1. Computers
  2. Display Drivers
  3. Graphics Cards
  4. Memory
  5. Motherboards
  6. Processors
  7. Software
  8. Storage
  9. Operating Systems


Facebook RSS Twitter Twitter Google Plus


Phoronix Test Suite

OpenBenchmarking.org

PowerVR KMS/GBM Driver Is Hoped For Release Soon

Hardware

Published on 04 September 2012 12:55 PM EDT
Written by Michael Larabel in Hardware
4 Comments

There should be a PowerVR driver update soon-to-be-released that can handle kernel mode-setting (KMS) along with Mesa's Graphics Buffer Manager (GBM). With this support will also come the ability to run Wayland.

Back at the GStreamer Conference 2012 in San Diego there was the interesting TI OMAP4 Wayland demo. The demo by Rob Clark of Texas Instruments showed Wayland running very well on the low-power ARM platform, which uses Imagination's PowerVR SGX graphics core. As said in the article, "[Texas Instruments] hopes to release this TI OMAP4 driver support under an "experimental" state in the near future [for running Wayland]." The OMAP4 display hardware itself is already backed by a KMS driver, OMAPDRM.

Now this morning when Rob Clark released his spinning cube demo for the KMS console, in the mailing list announcement he wrote, "I've tested this on i915 and on panda (with the hopefully-soon-to-be-released pvr gbm/kms support)." So here he publicly confirms that the PVR (PowerVR) GBM/KMS support will hopefully be released soon.

On an entirely separate matter, I recently heard how there almost was an open-source PowerVR graphics driver for Linux with the blessing of Imagination Technologies. This wasn't going to be some reverse-engineered community project but was to be supported by a hardware vendor (not TI) and with programming documentation (provided under NDA by Imagination) to the vendor for writing the open PowerVR SGX driver. Sadly though that particular project never ended up working out and the initiative since abandoned.

About The Author
Michael Larabel is the principal author of Phoronix.com and founded the web-site in 2004 with a focus on enriching the Linux hardware experience and being the largest web-site devoted to Linux hardware reviews, particularly for products relevant to Linux gamers and enthusiasts but also commonly reviewing servers/workstations and embedded Linux devices. Michael has written more than 10,000 articles covering the state of Linux hardware support, Linux performance, graphics hardware drivers, and other topics. Michael is also the lead developer of the Phoronix Test Suite, Phoromatic, and OpenBenchmarking.org automated testing software. He can be followed via and or contacted via .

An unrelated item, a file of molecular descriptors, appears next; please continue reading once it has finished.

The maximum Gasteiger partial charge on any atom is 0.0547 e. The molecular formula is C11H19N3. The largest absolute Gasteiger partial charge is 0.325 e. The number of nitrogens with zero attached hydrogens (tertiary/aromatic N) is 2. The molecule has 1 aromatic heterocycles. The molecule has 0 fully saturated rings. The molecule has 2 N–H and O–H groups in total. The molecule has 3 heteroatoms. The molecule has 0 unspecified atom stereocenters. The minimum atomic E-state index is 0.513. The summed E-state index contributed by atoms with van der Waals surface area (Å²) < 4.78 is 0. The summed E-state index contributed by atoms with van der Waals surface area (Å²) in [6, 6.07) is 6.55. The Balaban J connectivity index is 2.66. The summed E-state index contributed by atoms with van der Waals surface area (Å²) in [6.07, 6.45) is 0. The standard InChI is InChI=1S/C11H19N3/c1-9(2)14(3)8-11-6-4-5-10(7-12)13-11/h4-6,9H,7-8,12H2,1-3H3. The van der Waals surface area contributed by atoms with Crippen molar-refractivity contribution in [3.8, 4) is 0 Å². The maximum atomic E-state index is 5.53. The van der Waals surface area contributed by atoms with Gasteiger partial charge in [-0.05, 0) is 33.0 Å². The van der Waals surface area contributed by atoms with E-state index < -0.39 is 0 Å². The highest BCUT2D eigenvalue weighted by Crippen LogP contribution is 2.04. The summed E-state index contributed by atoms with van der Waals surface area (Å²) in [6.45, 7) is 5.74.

Latest Articles & Reviews
  1. Linux Compiler Benchmarks Of LLVM Clang 3.5 vs. LLVM Clang 3.6-rc1
  2. Intel Broadwell HD Graphics 5500: Windows 8.1 vs. Linux
  3. Linux Benchmarks Of NVIDIA's Early 2015 GeForce Line-Up
  4. NVIDIA GeForce GTX 960: A Great $200 GPU For Linux Gamers
  5. Disk Encryption Tests On Fedora 21
  6. Xonotic 0.8 Performance With The Open-Source AMD/NVIDIA Gallium3D Drivers
Latest Linux News
  1. How To Use GCC 5's OpenMP & OpenACC Offloading Support
  2. Linux Users Upset By Chromium's Busted HiDPI Support
  3. BPF Backend Merged Into LLVM To Make Use Of New Kernel Functionality
  4. Dying Light Is Headed To Linux, SteamOS
  5. Wayland 1.6.1 & Weston 1.6.1 Released
  6. Mesa 10.4.3 Brings A Bunch Of Fixes For The Direct3D "Nine" Support
  7. Intel Has A Few More Graphics Changes For The Linux 3.20 Kernel
  8. Gummiboot Gains PE File Searching Support To Find Linux Kernels
  9. Wine 1.7.35 Starts Working On OpenGL Core Context Support
  10. X.Org Server 1.17 Pre-Release "TimTam" Is Out
Most Viewed News This Week
  1. Windows 10 To Be A Free Upgrade: What Linux Users Need To Know
  2. CoreOS Moves From Btrfs To EXT4 + OverlayFS
  3. Google Admin Encourages Trying Btrfs, Not ZFS On Linux
  4. TraceFS: The Newest Linux File-System
  5. Mozilla's Servo Still On Track For 2015 Alpha Release
  6. My Initial Intel Broadwell Linux Experience With The ThinkPad X1 Carbon
  7. Fedora 23 Likely To Pursue Wayland By Default
  8. Keith Packard Leaves Intel's Linux Graphics Work